Feel stiff when you gingerly step out of bed in the morning? Got a back that feels decades older than you think it should? Here’s why feeling stiff in the morning is actually pretty normal.
If you’re anything like me, getting out of bed is the hardest part of the day. It’s not that I’m tired – it’s a crunchy sort of stiffness that has me hobbling like a 90-year-old to the bathroom at 7am. At 31, I should be springing out of bed like a newborn lamb and yet, my tendons feel like they might rip with every step I gingery take.
What’s going on? Is this morning stiffness normal for someone in their 30s – someone who walks 10,000 steps a day and works out at least five days a week? Why do we get stiff in the morning and what can we do to reduce that feeling?
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Feeling stiff – age or lifestyle?
The good news is that stiffness isn’t necessarily age thing – it’s can be a lack of movement thing. Rushabh Savla, physiotherapist and founder of R&D Physio, explains: “As we are inactive for the longest period of time when sleeping, it can lead to the feeling of stiffness in the morning.”
That stiffness we feel, he says, “is merely a sign that the body needs to move. Acid-sensing ions in the body trigger a response to notify the body to move or increase the blood flow to the area – hence why we get uncomfortable sitting or lying in one position.”
Physio Lucy Sacarello goes further, by explaining that you can experience stiffness as a result of inactivity, aging or joint surface changes (a common sign of arthritis), but that often, athletes will report feeling very tight in their muscles too. “There are two different reasons that your muscles can feel tight,” she tells Stylist.
“Often, that sensation of muscular tightness is the result of those muscles being weaker than the demand/ strain that has been put on them.”
Why does stiffness happen?
It may sound counterintuitive (being really stiff can feel like you’re injured sometimes), but Sacarello says that stiffness can actually “reduce injury risk” – particularly with tendons.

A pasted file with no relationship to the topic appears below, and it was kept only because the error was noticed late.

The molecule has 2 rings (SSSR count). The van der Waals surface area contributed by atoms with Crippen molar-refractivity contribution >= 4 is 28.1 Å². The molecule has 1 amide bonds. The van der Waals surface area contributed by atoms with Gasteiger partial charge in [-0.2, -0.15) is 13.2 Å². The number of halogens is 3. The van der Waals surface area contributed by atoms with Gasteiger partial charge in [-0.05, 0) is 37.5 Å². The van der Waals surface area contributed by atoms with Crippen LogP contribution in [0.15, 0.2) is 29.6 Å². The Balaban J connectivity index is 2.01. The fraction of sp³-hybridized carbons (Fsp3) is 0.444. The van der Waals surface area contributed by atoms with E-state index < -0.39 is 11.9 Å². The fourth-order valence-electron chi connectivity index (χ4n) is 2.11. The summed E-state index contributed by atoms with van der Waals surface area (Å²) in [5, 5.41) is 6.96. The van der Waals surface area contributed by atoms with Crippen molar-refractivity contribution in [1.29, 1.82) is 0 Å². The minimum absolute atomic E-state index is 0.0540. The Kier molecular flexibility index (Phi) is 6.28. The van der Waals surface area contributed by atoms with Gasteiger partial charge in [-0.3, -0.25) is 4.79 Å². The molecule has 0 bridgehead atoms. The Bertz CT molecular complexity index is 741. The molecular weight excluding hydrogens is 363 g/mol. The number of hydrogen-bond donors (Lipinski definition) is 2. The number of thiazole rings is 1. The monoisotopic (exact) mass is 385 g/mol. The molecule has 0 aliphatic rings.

“You want an element of stiffness to ensure that the tendons store energy and allow propulsion (driving forwards) in the running gait. Someone with a reduced capacity to store this (ie someone who is ‘bouncy’) is more likely to get injuries in their Achilles, for example.”
And of course, delayed onset muscle soreness (DOMS) can also be responsible for morning aches and pains. If that’s the case (and you’ll probably know because it’ll follow a tough workout and probably be located in the areas that you specifically worked), then getting a good night’s sleep and focusing on nutrition and hydration is a good place to start with easing any aches.
Common sites of stiffness
For me, my stiffness is largely concentrated in the Achilles tendons, calves and feet – perhaps predictably as a runner currently training for the London Marathon. But for others, “a commonly stiff area tends to be our spine,” says senior physio Hollie (who goes by the IG handle @physiofithollie).
“Our spines are designed to move often, so long periods of inactivity such as sleeping can cause our spines to stiffen up. Another area can be the Achilles but this is more likely if you already have an Achilles tendinopathy, as stiffness is a common symptom of this.” That issue is especially common in runners and jumpers, and has several symptoms (according to Bupa), including stiffness in the tendon, swelling at the back of the ankle, tenderness when you touch the tendon and a creaking feeling when you move your ankle.
If that sounds like you (and it certainly sounds like me), there are things you can do to ease the pain. Reducing the amount you run and upping the number of gentle stretches you do might be a start. Running on a level surface (rather than up or downhill) may also help, as may applying ice to reduce the swelling.